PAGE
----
Godzilla vs Kong: Movie Review

The Godzilla/King Kong cinematic universe has been a heavily active one since the release of 2014’s Godzilla. It is also a series that I haven’t been too impressed by. With the-exception-of 2017’s insanely fun Kong: Skull Island, the films have been lacking a crucial element, interesting human characters. It is a similar issue that plagued those Alien vs. Predator films. However, unlike Godzilla vs. Kong, the battles between those monsters were not the least bit fun to watch. Does Godzilla vs. Kong deliver on its’ promise? Yes, without question, the multiple fights between the two goliaths are an awesome spectacle to behold, but very, little interesting happens in the time between rounds.

Godzilla vs. Kong has a plot (I guess). King Kong has been living in a giant enclosure created by humans to keep him hidden from Godzilla. Since they are both alpha creatures, one of them must submit to the other or die. If Godzilla senses Kong’s presence, he will track the giant ape down and pick a fight. Meanwhile, there is this power-hungry businessman (Demián Bichir), who wants the source of Godzilla’s power which is in an undiscovered world within the center of Earth. His plan is to create a weapon that could go up against the giant monsters.

More-or-less, that is the main plot of Godzilla vs. Kong.  There are a couple of scientists (Rebecca Hall and Alexander Skarsgård) who want to protect Kong, a little girl (Kaylee Hottle) who is the only one who can communicate with the ape, a couple of teenagers (Millie Bobby Brown and Julian Dennison) and a conspiracy podcaster (Brian Tyree Henry) that get caught up in the middle of all of this and it’s all quite frankly so very stupid. Director Adam Wingard who has helmed some fantastic horror films like You’re Next and The Guest isn’t as far fetched of a choice as some might think to take on these classic monsters. After all, Michael Dougherty who directed Trick ‘r Treat and Krampus directed Godzilla: King of Monsters. Admittedly, Wingard’s film is far superior. One element in which the most recent film trumps the previous one is in the monster fights. Where King of Monsters action was so chaotic and darkly lit that it was hard to make out what was happening. That isn’t an issue here. The fights in Godzilla vs Kong are truly epic. The initial confrontation on the surface of aircraft carriers in the middle of the ocean which takes place in the daylight is exhilarating, but nothing tops the final battle in the heart of the city, surrounded by the glowing neon lights.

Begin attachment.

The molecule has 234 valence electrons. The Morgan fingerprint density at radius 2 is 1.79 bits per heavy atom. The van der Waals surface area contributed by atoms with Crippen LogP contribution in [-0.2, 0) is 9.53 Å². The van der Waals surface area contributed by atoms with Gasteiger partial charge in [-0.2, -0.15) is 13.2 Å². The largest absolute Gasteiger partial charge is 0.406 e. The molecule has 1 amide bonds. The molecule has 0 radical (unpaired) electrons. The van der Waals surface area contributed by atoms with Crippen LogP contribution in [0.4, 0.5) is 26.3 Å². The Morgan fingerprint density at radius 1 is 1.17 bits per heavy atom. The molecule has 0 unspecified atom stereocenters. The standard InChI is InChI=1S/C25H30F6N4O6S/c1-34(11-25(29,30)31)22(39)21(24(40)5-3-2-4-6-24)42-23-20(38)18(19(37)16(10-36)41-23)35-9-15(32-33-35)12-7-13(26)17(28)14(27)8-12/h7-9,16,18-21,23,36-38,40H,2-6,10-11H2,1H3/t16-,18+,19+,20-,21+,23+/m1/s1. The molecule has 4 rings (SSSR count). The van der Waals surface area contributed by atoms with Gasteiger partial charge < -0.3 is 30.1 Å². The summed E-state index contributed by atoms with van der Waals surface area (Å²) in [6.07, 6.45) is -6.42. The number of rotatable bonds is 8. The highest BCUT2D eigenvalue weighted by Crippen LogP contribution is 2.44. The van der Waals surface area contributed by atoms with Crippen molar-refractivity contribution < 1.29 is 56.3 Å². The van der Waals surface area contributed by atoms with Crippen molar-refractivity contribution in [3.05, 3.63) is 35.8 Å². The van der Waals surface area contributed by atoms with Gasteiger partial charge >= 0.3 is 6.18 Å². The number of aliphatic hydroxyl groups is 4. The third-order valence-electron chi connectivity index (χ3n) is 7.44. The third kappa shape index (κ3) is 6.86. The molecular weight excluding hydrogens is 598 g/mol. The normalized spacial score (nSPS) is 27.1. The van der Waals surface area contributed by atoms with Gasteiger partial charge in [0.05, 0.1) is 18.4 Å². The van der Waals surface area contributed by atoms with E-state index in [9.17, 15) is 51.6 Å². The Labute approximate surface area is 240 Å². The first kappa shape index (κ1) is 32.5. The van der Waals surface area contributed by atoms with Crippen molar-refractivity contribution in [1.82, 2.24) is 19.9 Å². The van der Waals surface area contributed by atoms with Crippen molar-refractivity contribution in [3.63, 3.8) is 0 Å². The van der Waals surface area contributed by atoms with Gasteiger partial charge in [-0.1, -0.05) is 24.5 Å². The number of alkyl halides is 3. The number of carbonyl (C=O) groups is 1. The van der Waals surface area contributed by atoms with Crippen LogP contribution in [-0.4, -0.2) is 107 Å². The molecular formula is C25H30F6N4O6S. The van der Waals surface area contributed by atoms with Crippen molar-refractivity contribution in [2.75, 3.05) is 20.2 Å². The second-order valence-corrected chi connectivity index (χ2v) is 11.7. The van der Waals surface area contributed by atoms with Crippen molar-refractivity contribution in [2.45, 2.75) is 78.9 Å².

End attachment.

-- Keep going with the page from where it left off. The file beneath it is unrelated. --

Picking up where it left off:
Godzilla vs. Kong doesn’t try very hard to be much more than an expensive popcorn flick, wanting to deliver the epic battles that its’ target audience expects. I am willing to bet many theatrical screenings will result in cheers from the audience in the final moments of the final fight. On that level, the film succeeds. Unfortunately, without a single interesting character for the audience to connect with during the two-hour runtime, we aren’t left with a very good film. If you are in it for the monsters alone, then I recommend getting out (if you are comfortable with it) and checking Godzilla vs. Kong on the biggest screen near you. IMAX would be the way to go.

By: Marc Ferman